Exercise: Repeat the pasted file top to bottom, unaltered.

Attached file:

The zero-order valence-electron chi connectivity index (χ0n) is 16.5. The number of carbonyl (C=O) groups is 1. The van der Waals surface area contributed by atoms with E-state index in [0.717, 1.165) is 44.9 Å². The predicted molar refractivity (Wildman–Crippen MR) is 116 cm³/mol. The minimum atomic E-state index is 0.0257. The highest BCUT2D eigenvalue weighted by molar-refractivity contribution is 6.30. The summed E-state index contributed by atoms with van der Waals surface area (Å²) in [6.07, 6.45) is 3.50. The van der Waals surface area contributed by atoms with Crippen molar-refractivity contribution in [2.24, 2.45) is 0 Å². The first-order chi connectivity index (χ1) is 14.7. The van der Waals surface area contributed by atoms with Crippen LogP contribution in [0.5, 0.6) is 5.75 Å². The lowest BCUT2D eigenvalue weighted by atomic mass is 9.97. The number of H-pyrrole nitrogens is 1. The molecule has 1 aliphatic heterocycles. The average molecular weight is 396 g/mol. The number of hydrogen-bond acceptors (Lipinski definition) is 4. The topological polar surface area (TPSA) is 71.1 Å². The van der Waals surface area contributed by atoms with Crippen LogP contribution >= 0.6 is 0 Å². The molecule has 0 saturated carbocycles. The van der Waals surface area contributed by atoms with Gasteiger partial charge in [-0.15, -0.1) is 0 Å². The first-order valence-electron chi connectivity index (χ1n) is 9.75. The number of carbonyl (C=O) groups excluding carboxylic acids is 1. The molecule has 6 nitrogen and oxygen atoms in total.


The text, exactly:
The zero-order valence-electron chi connectivity index (χ0n) is 16.5. The number of carbonyl (C=O) groups is 1. The van der Waals surface area contributed by atoms with E-state index in [0.717, 1.165) is 44.9 Å². The predicted molar refractivity (Wildman–Crippen MR) is 116 cm³/mol. The minimum atomic E-state index is 0.0257. The highest BCUT2D eigenvalue weighted by molar-refractivity contribution is 6.30. The summed E-state index contributed by atoms with van der Waals surface area (Å²) in [6.07, 6.45) is 3.50. The van der Waals surface area contributed by atoms with Crippen molar-refractivity contribution in [2.24, 2.45) is 0 Å². The first-order chi connectivity index (χ1) is 14.7. The van der Waals surface area contributed by atoms with Crippen LogP contribution in [0.5, 0.6) is 5.75 Å². The lowest BCUT2D eigenvalue weighted by atomic mass is 9.97. The number of H-pyrrole nitrogens is 1. The molecule has 1 aliphatic heterocycles. The average molecular weight is 396 g/mol. The number of hydrogen-bond acceptors (Lipinski definition) is 4. The topological polar surface area (TPSA) is 71.1 Å². The van der Waals surface area contributed by atoms with Crippen LogP contribution >= 0.6 is 0 Å². The molecule has 0 saturated carbocycles. The van der Waals surface area contributed by atoms with Gasteiger partial charge in [-0.15, -0.1) is 0 Å². The first-order valence-electron chi connectivity index (χ1n) is 9.75. The number of carbonyl (C=O) groups excluding carboxylic acids is 1. The molecule has 6 nitrogen and oxygen atoms in total.